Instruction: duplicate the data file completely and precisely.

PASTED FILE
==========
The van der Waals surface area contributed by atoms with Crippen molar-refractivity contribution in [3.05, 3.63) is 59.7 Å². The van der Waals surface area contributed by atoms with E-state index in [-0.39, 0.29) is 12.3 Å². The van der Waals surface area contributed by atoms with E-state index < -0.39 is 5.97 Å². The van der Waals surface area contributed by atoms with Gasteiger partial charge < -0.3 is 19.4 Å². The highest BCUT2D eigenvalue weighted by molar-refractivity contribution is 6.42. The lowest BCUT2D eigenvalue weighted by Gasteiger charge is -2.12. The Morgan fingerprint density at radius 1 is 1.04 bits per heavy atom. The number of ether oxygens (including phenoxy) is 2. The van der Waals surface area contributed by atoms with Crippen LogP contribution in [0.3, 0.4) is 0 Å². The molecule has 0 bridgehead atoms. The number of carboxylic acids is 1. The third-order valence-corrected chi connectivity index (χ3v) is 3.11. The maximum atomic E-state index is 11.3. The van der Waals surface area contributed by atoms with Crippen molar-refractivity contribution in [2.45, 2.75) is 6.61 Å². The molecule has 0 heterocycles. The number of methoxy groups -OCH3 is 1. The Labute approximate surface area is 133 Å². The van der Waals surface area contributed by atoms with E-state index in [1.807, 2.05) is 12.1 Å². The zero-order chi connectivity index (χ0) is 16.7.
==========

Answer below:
The van der Waals surface area contributed by atoms with Crippen molar-refractivity contribution in [3.05, 3.63) is 59.7 Å². The van der Waals surface area contributed by atoms with E-state index in [-0.39, 0.29) is 12.3 Å². The van der Waals surface area contributed by atoms with E-state index < -0.39 is 5.97 Å². The van der Waals surface area contributed by atoms with Gasteiger partial charge < -0.3 is 19.4 Å². The highest BCUT2D eigenvalue weighted by molar-refractivity contribution is 6.42. The lowest BCUT2D eigenvalue weighted by Gasteiger charge is -2.12. The Morgan fingerprint density at radius 1 is 1.04 bits per heavy atom. The number of ether oxygens (including phenoxy) is 2. The van der Waals surface area contributed by atoms with Crippen LogP contribution in [0.3, 0.4) is 0 Å². The molecule has 0 bridgehead atoms. The number of carboxylic acids is 1. The third-order valence-corrected chi connectivity index (χ3v) is 3.11. The maximum atomic E-state index is 11.3. The van der Waals surface area contributed by atoms with Crippen molar-refractivity contribution in [2.45, 2.75) is 6.61 Å². The molecule has 0 heterocycles. The number of methoxy groups -OCH3 is 1. The Labute approximate surface area is 133 Å². The van der Waals surface area contributed by atoms with E-state index in [1.807, 2.05) is 12.1 Å². The zero-order chi connectivity index (χ0) is 16.7.